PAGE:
In addition to literary analysis, you may need some historical information. For instance:
Historical Primary Sources -- that is, first-hand evidence from that historical period.
Historical Secondary Sources
These are a little different from literary sources.
QC offers access to several collections of digitized historical documents.
These are fascinating and provide a real record of the past--not just books, but newspapers, speeches, images, and other primary sources.
However, they can be a little daunting to search.
There are several useful ways of browsing:
The "Browse" menu in Black Thought and Culture and Women in Social Movements allows all of these. Nineteenth Century Collections Online doesn't allow the same kind of browsing, but it does group its materials into "collections."
The "Document Projects" In Women and Social Movements group documents by their relationship to specific social movements.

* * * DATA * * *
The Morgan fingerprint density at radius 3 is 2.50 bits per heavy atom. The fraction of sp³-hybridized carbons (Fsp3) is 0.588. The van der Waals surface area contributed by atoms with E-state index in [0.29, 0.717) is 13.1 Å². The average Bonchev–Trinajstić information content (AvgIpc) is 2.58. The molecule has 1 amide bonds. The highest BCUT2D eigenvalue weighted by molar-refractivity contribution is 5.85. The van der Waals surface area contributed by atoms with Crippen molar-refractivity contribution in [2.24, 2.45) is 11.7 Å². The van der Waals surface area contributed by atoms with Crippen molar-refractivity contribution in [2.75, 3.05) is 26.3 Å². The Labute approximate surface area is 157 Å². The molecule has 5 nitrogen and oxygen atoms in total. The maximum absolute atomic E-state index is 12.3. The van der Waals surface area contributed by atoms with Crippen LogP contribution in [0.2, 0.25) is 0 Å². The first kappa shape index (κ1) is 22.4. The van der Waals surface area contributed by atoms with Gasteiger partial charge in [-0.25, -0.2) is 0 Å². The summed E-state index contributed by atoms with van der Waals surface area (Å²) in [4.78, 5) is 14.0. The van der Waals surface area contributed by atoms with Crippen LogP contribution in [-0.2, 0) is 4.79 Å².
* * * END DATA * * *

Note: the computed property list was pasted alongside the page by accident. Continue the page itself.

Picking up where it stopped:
Searching for primary documents is not the same as searching for journal articles!
There are several reasons for this:
Keep this in mind when you are choosing your keywords. Use words that you think a writer at this time would use for this audience.
Names are easy; ideas are difficult.
As with any search, you will acquire additional useful vocabulary along the way.
Searching secondary sources in history has many similarities to searching secondary sources in literature, but there are additional resources you may want to consider.
The databases that cover history exclusively (America: History and Life and Historical Abstracts) allow you to limit your search by historical period, finding only the articles about a particular date range. This is very helpful for more general searches.
For instance, a search about abolitionism from 1830 to 1870 can provide context for events in that particular date range.
You may also want to note the index terms and use them for searching, as you would in many other databases.
A lot of important historical scholarship is published as books. Since books often give good overviews, this might often be a better starting place than a database.
Just like authors, historical figures can easily be searched using the subject search.